monitoring compliance with the European regulation and national data protection law;
advising the organization on conducting an impact assessment (PIA) and verifying its implementation;
cooperating with the supervisory authority and being its point of contact.
- Principle of so-called "minimization" under the responsibility of the controllers
Process managers (organizations that determine the purposes and methods of processing personal data) must implement all the technical and organizational measures necessary to respect the protection of personal data, both from the design of the product or service and by default.
They will have to take care to limit the amount of data processed from the beginning ("minimization" principle)
- Obligations specific to subcontractors
These obligations apply to all organizations that process personal data on behalf of another organization as part of a service or service. In particular:
- IT service providers (hosting, maintenance, etc.),
- software integrators,
- computer security companies,
- Digital service companies or formerly Computer Service and Engineering Companies (CSECs) that have access to the data,
- marketing or communication agencies that process personal data on behalf of their clients.
- must take into account the protection of data from the design of the service or product and by default, and put in place measures to ensure optimal data protection,
- are required to comply with specific obligations regarding security, confidentiality and accountability,
- In particular, they have an obligation to advise the Controller for compliance with certain obligations of the Regulation (EIVP, faults, security, destruction of data, contribution to audits),
- must keep a record of the processing activities performed on behalf of their clients and designate a DPO under the same conditions as a controller.
- Enhanced sanctions
The administrative fines are more severe: they may be, according to the category of the offense, 10 or 20 million euros, or, in the case of a company, 2% to 4% of the annual total turnover, the highest amount being withheld.
In this respect, Processors and Subcontractors may be subject to significant administrative penalties in the event of a breach of the provisions of the Regulation.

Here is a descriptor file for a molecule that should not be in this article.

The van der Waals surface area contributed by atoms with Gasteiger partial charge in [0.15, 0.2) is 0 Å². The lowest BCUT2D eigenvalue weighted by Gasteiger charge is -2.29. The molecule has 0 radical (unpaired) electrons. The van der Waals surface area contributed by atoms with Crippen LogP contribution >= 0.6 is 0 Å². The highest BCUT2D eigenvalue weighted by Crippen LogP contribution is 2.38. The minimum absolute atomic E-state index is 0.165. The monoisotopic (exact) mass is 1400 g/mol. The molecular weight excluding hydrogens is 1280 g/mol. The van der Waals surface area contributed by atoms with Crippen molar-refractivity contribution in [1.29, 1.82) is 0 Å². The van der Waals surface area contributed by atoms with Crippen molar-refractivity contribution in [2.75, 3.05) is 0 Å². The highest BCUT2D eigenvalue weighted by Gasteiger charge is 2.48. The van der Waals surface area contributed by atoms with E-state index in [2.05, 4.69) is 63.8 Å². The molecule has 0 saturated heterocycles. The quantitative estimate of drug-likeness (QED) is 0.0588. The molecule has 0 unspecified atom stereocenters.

The business line should therefore be: to ensure that they have the tools and documentation that will allow them to integrate the new logic of their accountability and respect the new rights of the users whose data are collected and treated.
Their duties are therefore:
to verify that their processing activities are subject to the provisions of the Regulation,
to audit their current data protection process,
to manage in writing their relations with their business partners and / or the companies of the group,
to appoint, if necessary, a Data Protection Officer,
and to put in place - if necessary - a register of data processing.
Gwendal Barbaut and Anne Rossoux
Court Advocates at IPSIDE AVOCAT
ESTABLISHING A SIMPLIFIED PROCEDURE
AND ISSUE OF PATENTS IN BRAZIL
Due to a large backlog accumulated by the Brazilian Patent Office for several years, the substantive examination of the patentability of a patent application by this Office does not begin at present until after 10 years on average.
To remedy this, Brazil will very shortly adopt a regulation introducing automatic patent grant, without substantive patentability review, for certain pending applications.
The final text of this Regulation is not yet known, but it is likely that the applications concerned will be those filed / entered in the Brazilian phase before 31 December 2016, which will have been published and for which the request for examination will have been filed before the entry into force of the new Regulation (however, 30 days from the date of entry into force should be available). This simplified procedure should not, however, apply to applications for pharmaceutical products and processes, certificates of addition and divisional applications.
In addition, it should be possible to require that a patent application be excluded from this simplified procedure, within 90 days of the publication by the Brazilian Patent Office of the mention of the admission of that application in the simplified procedure.
If you do not wish to benefit from this simplified procedure, it is therefore advisable to immediately identify your pending patent applications in Brazil that may benefit from the simplified procedure, so that you can file a request for exclusion within the prescribed period. 90 days.
In addition, the filing of observations on a third party's patent application, within 90 days of the publication of the mention of the admission of that application in the simplified procedure, should lead to the exclusion of that application. patent application from the simplified procedure. Also, it is advisable to consider immediately the filing of such observations for any third party patent application pending in Brazil that could be troublesome for you.
We will be sure to keep you informed of the exact provisions that will be finally adopted, so that you can establish the best strategy to implement regarding patent protection in Brazil.
Counsel in Industrial Property Patents
On the occasion of this new year, please accept on behalf of the President and all
the employees of IPSIDE, our best wishes for happiness, health and prosperity.
May the year a2018aa let you realise, according to your hopes, whatever you desire,
both for you and for your loved ones.
Our undertakings: to accompany you, listen to you and constantly improve
the services and the quality that you expect from our company.